According to telecommunications consultancy STL Partners, developing optimal hyperscaler relationships is key to accelerating the deployment of cutting-edge telecommunications resources which, so far, have fallen far short of expectations.
In a recent webinar hosted by STL, the firm’s consultant and practice leader, Tim Otto, argued that the global edge market is estimated to be worth more than $500 billion by 2030. but as things stand, deployment of edge computing sites has been slower. provided that.
An earlier forecast by STL called for telcos to have more than 4,000 network edge sites by 2025, but that has now been revised to around 950, reflecting a “pretty significant slowdown”, Otto said.
To be able to seize opportunities in the edge computing space, he suggested that telecom operators “need to ensure that they are working with the right partners at the edge to retain this strong return on this important investment.” .
Otto noted that STL has seen an acceleration of telecom collaboration efforts with hyperscalers over the past year, including at the network edge, with hyperscalers’ established cloud platforms being the primary attraction for telecom operators. network. According to STL, approximately 40% of the capacity of telecommunications network edge sites will be deployed in combination with the support of hyperscalers over the next two years (see table above).
David Behr, CEO of liquid cloud and cybersecurity at Liquid Intelligent Technologies, a pan-African fiber optic broadband network provider, agreed that telecom operators need to collaborate more, but admitted that they are traditionally “not strong”. when it comes to partnership – it’s just not in our DNA”. However, he applauded operators for increasingly emphasizing collaborations because “in this ecosystem, there’s no way we can build everything ourselves.”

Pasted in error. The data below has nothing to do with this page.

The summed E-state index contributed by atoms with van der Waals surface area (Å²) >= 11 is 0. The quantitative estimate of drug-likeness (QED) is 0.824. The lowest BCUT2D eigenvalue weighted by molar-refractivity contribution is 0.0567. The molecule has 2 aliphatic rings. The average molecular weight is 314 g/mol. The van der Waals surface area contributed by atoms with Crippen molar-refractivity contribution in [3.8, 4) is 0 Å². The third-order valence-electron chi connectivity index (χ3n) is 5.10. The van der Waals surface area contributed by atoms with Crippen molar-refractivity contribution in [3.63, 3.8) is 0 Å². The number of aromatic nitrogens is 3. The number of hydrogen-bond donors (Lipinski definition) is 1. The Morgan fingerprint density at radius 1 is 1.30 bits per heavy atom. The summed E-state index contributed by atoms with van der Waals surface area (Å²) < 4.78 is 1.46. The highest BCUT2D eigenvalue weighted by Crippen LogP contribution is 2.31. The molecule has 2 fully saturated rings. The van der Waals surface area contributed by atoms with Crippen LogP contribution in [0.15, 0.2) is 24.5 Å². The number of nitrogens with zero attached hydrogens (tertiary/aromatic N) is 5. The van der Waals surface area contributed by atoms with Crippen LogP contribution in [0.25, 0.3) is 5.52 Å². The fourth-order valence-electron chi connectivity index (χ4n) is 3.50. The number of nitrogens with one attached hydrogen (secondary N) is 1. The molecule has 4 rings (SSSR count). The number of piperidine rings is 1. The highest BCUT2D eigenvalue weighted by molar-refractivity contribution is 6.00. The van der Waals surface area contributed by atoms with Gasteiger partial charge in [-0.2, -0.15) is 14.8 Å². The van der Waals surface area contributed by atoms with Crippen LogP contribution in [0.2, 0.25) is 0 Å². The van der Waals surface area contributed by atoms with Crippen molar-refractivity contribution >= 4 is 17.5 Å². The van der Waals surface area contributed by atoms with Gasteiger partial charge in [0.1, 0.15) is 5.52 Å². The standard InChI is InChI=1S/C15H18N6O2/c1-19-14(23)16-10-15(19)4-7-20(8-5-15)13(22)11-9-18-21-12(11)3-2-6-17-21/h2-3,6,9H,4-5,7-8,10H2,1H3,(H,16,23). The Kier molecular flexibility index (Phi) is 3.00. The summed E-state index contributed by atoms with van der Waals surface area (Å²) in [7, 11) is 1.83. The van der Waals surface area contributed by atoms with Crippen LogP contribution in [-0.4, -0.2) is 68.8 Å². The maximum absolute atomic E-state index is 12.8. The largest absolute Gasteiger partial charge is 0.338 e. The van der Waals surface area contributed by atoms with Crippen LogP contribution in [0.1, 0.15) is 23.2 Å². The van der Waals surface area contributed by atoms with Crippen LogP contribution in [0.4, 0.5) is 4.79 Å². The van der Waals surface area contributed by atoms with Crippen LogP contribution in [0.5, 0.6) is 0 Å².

But it’s not just telcos that would benefit from joining forces with hyperscalers. According to Ian Hood, chief strategist at Red Hat, hyperscaler companies have now learned that to deliver some of the capabilities that customers need, they need to partner with telcos and systems integrators.
Joanna Newman, Global Edge Computing and Senior Head of 5G at Vodafone, shared lessons learned from partnering with different hyperscalers. She asserted that the partnership is not just a one-time use case. “You can partner with hyperscalers for certain capabilities, when do you look at maturity and business suitability…You partner with stacks, like Red Hat, to provide some of that capacity, so there are many different types of partnerships that float,” she said.
Based on Vodafone’s experience working with various hyperscalers, she added, “the broader ecosystem needs to mature and different hyperscalers bring different capabilities.” For example, the Amazon Web Services (AWS) console “can be used by anyone at any time” and many different ideas are being tested in the AWS ecosystem, Newman noted.
In comparison, Microsoft takes a different approach in terms of capabilities that fit into the ecosystem but can sometimes be “much more specialized and a bit more well-developed, so they target very specific use cases as opposed to generals,” she explained. .
According to Newman, edge travel is “a first story”, but Vodafone is seeing success – both through its partnership with AWS and Microsoft. “Our self-construction [stack] too – it’s been a huge hit in the specific segments we’re exploring it for,” she explained.
In June 2021, the operator partnered with AWS to deliver edge computing-based enterprise services in the UK, using the hyperscaler’s Wavelength edge cloud compute and storage nodes as well that its 4G and 5G mobile data connectivity – see Vodafone UK launches cutting-edge services on AWS Wavelength.
And the operator recently announced state-of-the-art innovation lab in Manchester, UK, includes a distributed mobile computing platform deployed in partnership with AWS.
His business unit continued in the same direction later that year, collaboration with Microsoft to deliver new end-to-end cloud services that will leverage the capabilities of 5G, edge computing and IoT, to support growth and provide innovative tools for hybrid working.
– Yanitsa Boyadzhieva, Deputy Editor-in-Chief, TelecomTV
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